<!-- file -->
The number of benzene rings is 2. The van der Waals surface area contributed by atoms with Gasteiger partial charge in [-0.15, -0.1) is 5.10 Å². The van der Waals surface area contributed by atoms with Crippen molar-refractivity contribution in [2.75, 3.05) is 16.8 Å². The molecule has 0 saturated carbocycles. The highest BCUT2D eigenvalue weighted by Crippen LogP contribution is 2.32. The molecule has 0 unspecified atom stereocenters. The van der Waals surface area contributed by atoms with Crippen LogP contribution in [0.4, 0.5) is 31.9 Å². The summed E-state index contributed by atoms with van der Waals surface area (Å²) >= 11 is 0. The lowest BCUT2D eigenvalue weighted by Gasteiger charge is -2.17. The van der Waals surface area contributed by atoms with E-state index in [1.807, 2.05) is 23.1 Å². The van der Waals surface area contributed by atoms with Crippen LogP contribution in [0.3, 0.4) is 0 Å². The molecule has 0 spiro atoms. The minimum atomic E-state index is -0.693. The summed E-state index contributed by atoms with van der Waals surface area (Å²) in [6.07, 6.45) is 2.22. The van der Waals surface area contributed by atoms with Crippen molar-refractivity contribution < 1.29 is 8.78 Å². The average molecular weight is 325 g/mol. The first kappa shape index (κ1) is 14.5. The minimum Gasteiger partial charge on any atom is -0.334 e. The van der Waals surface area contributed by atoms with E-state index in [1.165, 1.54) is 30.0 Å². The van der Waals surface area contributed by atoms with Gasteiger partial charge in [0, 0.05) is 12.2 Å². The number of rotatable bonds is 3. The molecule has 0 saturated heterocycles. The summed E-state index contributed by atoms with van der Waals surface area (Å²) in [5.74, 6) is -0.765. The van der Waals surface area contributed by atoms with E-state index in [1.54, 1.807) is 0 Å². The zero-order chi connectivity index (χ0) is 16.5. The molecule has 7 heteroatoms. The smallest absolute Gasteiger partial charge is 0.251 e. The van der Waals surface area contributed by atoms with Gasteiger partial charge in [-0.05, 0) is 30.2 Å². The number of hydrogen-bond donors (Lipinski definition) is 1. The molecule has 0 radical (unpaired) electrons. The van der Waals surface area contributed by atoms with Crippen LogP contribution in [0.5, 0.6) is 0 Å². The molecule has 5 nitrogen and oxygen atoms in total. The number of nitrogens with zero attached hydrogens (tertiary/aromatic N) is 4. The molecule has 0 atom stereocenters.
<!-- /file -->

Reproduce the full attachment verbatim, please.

The number of benzene rings is 2. The van der Waals surface area contributed by atoms with Gasteiger partial charge in [-0.15, -0.1) is 5.10 Å². The van der Waals surface area contributed by atoms with Crippen molar-refractivity contribution in [2.75, 3.05) is 16.8 Å². The molecule has 0 saturated carbocycles. The highest BCUT2D eigenvalue weighted by Crippen LogP contribution is 2.32. The molecule has 0 unspecified atom stereocenters. The van der Waals surface area contributed by atoms with Crippen LogP contribution in [0.4, 0.5) is 31.9 Å². The summed E-state index contributed by atoms with van der Waals surface area (Å²) >= 11 is 0. The lowest BCUT2D eigenvalue weighted by Gasteiger charge is -2.17. The van der Waals surface area contributed by atoms with E-state index in [1.807, 2.05) is 23.1 Å². The van der Waals surface area contributed by atoms with Crippen LogP contribution in [0.3, 0.4) is 0 Å². The molecule has 0 spiro atoms. The minimum atomic E-state index is -0.693. The summed E-state index contributed by atoms with van der Waals surface area (Å²) in [6.07, 6.45) is 2.22. The van der Waals surface area contributed by atoms with Crippen molar-refractivity contribution < 1.29 is 8.78 Å². The average molecular weight is 325 g/mol. The first kappa shape index (κ1) is 14.5. The minimum Gasteiger partial charge on any atom is -0.334 e. The van der Waals surface area contributed by atoms with E-state index in [1.165, 1.54) is 30.0 Å². The van der Waals surface area contributed by atoms with Gasteiger partial charge in [0, 0.05) is 12.2 Å². The number of rotatable bonds is 3. The molecule has 0 saturated heterocycles. The summed E-state index contributed by atoms with van der Waals surface area (Å²) in [5.74, 6) is -0.765. The van der Waals surface area contributed by atoms with E-state index in [1.54, 1.807) is 0 Å². The zero-order chi connectivity index (χ0) is 16.5. The molecule has 7 heteroatoms. The smallest absolute Gasteiger partial charge is 0.251 e. The van der Waals surface area contributed by atoms with Gasteiger partial charge in [-0.05, 0) is 30.2 Å². The number of hydrogen-bond donors (Lipinski definition) is 1. The molecule has 0 radical (unpaired) electrons. The van der Waals surface area contributed by atoms with Crippen LogP contribution in [0.5, 0.6) is 0 Å². The molecule has 5 nitrogen and oxygen atoms in total. The number of nitrogens with zero attached hydrogens (tertiary/aromatic N) is 4. The molecule has 0 atom stereocenters.